Writing and Maintaining Stub Files

Stub files are a means of providing type information for Python modules. For a full reference, refer to Type Stubs.

Maintaining stubs can be a little cumbersome because they are separated from the implementation. This page lists some tools that make writing and maintaining stubs less painful.

Tools for generating stubs


stubgen is a tool bundled with mypy that can be used to generate basic stubs. These stubs serve as a basic starting point; most types will default to Any.

stubgen -p my_great_package

For more details, see stubgen docs.


pyright contains a tool that generates basic stubs. Like stubgen, these generated stubs serve more as a starting point.

pyright --createstub my_great_package

For more details, see pyright docs.


monkeytype takes a slightly different approach — you run your code (perhaps via your tests) and monkeytype collects the types it observes at runtime to generate stubs.

monkeytype run script.py
monkeytype stub my_great_package

For more details, see monkeytype docs.

Tools for maintaining stubs


stubtest is a tool bundled with mypy.

stubtest finds inconsistencies between stub files and the implementation. It does this by comparing stub definitions to what it finds from importing your code and using runtime introspection (via the inspect module).

stubtest my_great_package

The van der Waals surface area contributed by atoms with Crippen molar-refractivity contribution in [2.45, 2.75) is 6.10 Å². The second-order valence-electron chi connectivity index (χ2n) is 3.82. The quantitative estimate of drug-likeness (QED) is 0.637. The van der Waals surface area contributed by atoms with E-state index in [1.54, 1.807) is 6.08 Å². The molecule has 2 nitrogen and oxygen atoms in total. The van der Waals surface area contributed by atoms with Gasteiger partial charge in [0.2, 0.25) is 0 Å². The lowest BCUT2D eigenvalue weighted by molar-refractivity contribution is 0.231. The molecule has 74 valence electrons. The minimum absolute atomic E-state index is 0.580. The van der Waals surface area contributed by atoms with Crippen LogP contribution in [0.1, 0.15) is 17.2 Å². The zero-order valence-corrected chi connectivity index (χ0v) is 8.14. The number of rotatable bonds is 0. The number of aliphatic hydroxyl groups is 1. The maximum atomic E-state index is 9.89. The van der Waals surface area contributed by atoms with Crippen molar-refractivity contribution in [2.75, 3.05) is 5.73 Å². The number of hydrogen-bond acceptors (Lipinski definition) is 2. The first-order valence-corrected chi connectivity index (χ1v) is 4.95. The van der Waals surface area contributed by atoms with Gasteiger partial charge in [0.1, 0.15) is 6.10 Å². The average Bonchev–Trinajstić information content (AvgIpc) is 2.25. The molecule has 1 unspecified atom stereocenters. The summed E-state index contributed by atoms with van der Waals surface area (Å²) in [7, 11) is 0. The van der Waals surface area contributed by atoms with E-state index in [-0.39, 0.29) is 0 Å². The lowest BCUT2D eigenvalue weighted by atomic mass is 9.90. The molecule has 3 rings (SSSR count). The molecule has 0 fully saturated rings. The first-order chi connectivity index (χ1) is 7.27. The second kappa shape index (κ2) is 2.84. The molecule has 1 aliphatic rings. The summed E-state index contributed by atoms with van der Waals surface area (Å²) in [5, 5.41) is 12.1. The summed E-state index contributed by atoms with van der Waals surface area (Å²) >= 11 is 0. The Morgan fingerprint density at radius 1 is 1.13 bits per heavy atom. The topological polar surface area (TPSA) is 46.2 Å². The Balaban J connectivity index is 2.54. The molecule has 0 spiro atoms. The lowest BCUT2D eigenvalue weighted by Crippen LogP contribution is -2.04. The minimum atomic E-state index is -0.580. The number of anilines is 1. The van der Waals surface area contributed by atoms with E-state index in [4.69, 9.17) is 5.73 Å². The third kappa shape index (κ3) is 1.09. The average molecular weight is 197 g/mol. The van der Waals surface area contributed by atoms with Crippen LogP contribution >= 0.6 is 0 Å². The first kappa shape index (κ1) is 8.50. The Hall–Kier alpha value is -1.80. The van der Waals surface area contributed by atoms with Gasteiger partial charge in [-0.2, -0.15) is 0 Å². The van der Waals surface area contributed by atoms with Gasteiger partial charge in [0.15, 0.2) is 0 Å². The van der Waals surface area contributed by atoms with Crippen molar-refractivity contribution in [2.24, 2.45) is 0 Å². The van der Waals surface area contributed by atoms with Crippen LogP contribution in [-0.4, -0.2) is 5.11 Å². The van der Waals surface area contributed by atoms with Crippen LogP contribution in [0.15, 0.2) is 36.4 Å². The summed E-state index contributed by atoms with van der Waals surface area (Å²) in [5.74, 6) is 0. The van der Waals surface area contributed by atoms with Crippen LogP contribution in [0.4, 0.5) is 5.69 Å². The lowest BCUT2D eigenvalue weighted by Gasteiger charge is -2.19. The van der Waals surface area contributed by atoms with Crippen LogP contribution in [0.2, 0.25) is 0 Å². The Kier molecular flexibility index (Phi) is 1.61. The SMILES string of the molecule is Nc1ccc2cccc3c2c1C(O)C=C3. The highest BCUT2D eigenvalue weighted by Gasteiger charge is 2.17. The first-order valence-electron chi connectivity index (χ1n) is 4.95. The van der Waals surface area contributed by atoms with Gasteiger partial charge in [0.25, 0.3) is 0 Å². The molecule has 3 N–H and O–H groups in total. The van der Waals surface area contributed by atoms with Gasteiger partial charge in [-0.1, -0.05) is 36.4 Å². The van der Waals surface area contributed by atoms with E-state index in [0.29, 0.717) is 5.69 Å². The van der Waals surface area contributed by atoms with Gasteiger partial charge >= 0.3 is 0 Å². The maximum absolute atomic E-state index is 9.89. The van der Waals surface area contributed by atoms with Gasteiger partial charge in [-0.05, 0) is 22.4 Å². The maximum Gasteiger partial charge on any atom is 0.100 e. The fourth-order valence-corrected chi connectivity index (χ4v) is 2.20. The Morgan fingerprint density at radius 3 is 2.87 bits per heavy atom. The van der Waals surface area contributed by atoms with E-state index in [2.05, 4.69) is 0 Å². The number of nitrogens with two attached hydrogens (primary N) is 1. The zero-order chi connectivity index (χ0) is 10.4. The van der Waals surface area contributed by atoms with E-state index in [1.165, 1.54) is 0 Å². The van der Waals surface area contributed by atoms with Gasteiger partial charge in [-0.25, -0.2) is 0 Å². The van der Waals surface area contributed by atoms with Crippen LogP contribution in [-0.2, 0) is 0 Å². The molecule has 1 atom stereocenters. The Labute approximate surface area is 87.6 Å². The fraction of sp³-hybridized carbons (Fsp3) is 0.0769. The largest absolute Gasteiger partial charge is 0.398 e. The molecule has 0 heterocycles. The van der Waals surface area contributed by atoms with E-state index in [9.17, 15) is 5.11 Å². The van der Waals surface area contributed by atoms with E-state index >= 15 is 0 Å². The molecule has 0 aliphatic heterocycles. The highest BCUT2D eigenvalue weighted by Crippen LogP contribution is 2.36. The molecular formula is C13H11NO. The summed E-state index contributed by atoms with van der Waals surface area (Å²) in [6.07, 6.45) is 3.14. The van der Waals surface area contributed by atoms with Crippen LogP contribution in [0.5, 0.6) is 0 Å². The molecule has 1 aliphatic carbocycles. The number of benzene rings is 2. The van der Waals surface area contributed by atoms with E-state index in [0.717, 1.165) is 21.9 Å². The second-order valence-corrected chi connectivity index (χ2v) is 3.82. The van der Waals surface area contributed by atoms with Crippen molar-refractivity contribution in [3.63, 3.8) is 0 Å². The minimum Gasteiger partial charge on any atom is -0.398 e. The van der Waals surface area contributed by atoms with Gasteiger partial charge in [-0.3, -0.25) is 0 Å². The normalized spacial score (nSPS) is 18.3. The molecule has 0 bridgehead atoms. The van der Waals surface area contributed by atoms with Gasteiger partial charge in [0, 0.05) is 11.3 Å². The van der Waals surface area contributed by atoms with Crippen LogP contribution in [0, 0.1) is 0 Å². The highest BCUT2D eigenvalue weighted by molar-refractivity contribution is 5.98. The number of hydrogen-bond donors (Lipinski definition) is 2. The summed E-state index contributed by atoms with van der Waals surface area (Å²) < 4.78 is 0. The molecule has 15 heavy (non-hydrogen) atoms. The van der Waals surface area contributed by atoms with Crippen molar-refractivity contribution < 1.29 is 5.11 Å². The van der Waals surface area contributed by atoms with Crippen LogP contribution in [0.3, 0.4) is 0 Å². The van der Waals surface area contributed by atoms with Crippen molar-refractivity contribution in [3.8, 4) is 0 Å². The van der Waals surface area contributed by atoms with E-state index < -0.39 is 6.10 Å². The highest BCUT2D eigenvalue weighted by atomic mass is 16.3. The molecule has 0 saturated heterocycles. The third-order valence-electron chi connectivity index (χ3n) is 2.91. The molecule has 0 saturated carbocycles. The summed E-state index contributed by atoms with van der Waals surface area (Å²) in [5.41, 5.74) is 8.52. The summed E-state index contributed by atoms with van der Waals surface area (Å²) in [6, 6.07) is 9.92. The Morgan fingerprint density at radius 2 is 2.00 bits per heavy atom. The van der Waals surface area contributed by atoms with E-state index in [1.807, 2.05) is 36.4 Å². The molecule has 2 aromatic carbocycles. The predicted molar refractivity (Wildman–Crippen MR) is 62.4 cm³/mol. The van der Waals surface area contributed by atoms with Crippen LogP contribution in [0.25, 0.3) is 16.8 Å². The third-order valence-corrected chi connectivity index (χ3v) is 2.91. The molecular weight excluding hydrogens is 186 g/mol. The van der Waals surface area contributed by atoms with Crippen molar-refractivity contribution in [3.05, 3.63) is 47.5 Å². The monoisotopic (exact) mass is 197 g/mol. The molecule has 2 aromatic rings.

For more details, see stubtest docs.


flake8-pyi is a flake8 plugin that lints common issues in stub files.

flake8 my_great_package

For more details, see flake8-pyi docs.

Running a type checker on the stubs

Simply running a type checker on the stubs can catch several issues, from simple things like detecting missing annotations to more complex things like ensuring Liskov substitutability or detecting problematic overloads.

It may be instructive to examine typeshed’s setup for testing stubs.

Type checking usage of your package

If you have access to a codebase that uses your package — perhaps tests for your package — running a type checker against it can help you detect issues, particularly with false positives.

If your package has some particularly complex aspects, you could even consider writing dedicated typing tests for tricky definitions. For more details, see Testing and Ensuring Type Annotation Quality.